By Dan Schroeder
This reader, at least, found plenty to think about in today's Standard-Examiner.
First, as already noted in an earlier post, there's the massive fundraising effort to restore Ogden High School. This is indeed a worthy cause, both for Ogden's historic legacy and for the future generations of students who will be educated there. But I have to wonder: If the school district needs so much money to restore OHS, why did it just voluntarily hand millions of dollars over to Mayor Godfrey?
The other front-page story that caught my eye was about the mayor of West Bountiful, who apparently had a link from the official city web site to his personal blog, which contained information about his current reelection campaign. The Lieutenant Governor's office even got involved, calling city officials and telling them that "public funds cannot be used for anything campaign related". Really? That's news to us here in Ogden, where the use of public funds for political campaigns has become routine.
Speaking of campaigns, on page 3A there's an interesting wire service story reporting that our new governor is opposed to campaign contribution limits. The article says Utah is one of just a handful of states that put no limits on campaign contributions, and that a commission appointed by former governor Huntsman is fine-tuning recommendations that will call for such limits in all state-level races (e.g., no more than $4000 to candidates for governor, and $2000 to legislative candidates). But Governor Herbert has already received over $20,000 from the Utah Association of Realtors for his 2010 campaign. (Also, Herbert is apparently laundering most of his contributions through a political action committee, and thus avoiding some reporting requirements.) It will be interesting to see whether the Standard-Examiner editorial board weighs in on this proposed legislation, as it has in the past. When the Ogden City Council recently introduced and passed an ordinance establishing contribution limits, the editorial board remained silent. (The Standard-Examiner web site is also running an informal poll on contribution limits.)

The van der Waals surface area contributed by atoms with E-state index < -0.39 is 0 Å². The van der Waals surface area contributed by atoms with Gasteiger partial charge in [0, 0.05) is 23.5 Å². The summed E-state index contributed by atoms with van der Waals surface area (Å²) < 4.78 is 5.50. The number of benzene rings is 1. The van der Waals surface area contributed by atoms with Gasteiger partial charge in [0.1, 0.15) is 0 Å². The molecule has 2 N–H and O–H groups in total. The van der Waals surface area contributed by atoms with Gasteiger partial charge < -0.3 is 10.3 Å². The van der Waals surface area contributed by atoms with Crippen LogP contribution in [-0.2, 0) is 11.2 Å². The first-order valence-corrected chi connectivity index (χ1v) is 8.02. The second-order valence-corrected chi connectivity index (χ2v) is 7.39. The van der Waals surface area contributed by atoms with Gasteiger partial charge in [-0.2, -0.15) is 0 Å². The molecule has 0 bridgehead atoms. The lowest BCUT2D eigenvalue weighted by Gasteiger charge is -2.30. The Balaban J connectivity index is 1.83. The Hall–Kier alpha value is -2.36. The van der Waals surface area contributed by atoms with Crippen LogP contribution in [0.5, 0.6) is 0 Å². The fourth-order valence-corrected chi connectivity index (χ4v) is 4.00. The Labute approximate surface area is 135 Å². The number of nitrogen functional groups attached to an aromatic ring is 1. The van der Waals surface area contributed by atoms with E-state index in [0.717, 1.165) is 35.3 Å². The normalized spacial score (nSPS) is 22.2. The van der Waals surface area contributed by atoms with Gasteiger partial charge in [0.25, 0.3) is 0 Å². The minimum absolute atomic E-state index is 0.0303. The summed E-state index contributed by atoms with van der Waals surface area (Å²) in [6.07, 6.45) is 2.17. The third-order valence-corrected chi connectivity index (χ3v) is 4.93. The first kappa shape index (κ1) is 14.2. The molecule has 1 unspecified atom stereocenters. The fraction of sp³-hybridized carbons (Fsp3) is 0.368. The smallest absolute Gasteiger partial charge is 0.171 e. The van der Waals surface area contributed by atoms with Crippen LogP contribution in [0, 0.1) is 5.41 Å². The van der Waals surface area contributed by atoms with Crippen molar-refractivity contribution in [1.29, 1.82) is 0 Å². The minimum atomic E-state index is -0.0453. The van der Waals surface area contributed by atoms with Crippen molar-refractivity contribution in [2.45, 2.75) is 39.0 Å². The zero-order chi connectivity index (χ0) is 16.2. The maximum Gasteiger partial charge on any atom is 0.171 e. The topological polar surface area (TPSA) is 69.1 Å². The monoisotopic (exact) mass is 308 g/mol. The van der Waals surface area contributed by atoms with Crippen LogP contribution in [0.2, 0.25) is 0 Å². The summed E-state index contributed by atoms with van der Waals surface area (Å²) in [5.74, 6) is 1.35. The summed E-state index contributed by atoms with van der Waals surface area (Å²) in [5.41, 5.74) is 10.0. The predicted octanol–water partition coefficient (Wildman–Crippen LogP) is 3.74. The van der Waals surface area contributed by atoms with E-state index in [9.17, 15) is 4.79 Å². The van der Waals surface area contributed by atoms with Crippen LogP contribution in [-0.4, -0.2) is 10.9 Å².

Page 1B, as on every Saturday, carries the editors' navel-gazing column, written this week by Managing Editor Dave Greiling. More often than not, I've noticed, the editors use this column to belittle readers who complain about the paper--and today's column is no exception. Of course, anyone who calls to complain about the paper's lack of coverage of a topic, when in fact the paper has covered that topic in considerable detail, probably deserves to be belittled. But must it really be done in public? Also, for some reason, these columns rarely seem to mention the legitimate reader complaints. I'm still waiting for the day when one of these columns will try to defend the paper's failure to report the Godfrey Administration's role in raising money for Envision Ogden. (Executive Editor Andy Howell told me over the phone last May that they don't need to report on Godfrey's role because he thinks "everyone knows" about it already.) I'd also love to see the editors' explanation of their unbalanced coverage of the current City Council At-Large Seat B race.
Also interesting to me was the wire service article on the Business page about the Gale Norton corruption probe. And finally, I'll mention that Friday's paper carried a brief notice of a meet-the-candidates event in Riverdale, sponsored by the Lions Club. I find this noteworthy because the Standard-Examiner failed to print such a notice when the Sierra Club informed them of our extensive candidate questionnaire web site. Double standard? You decide.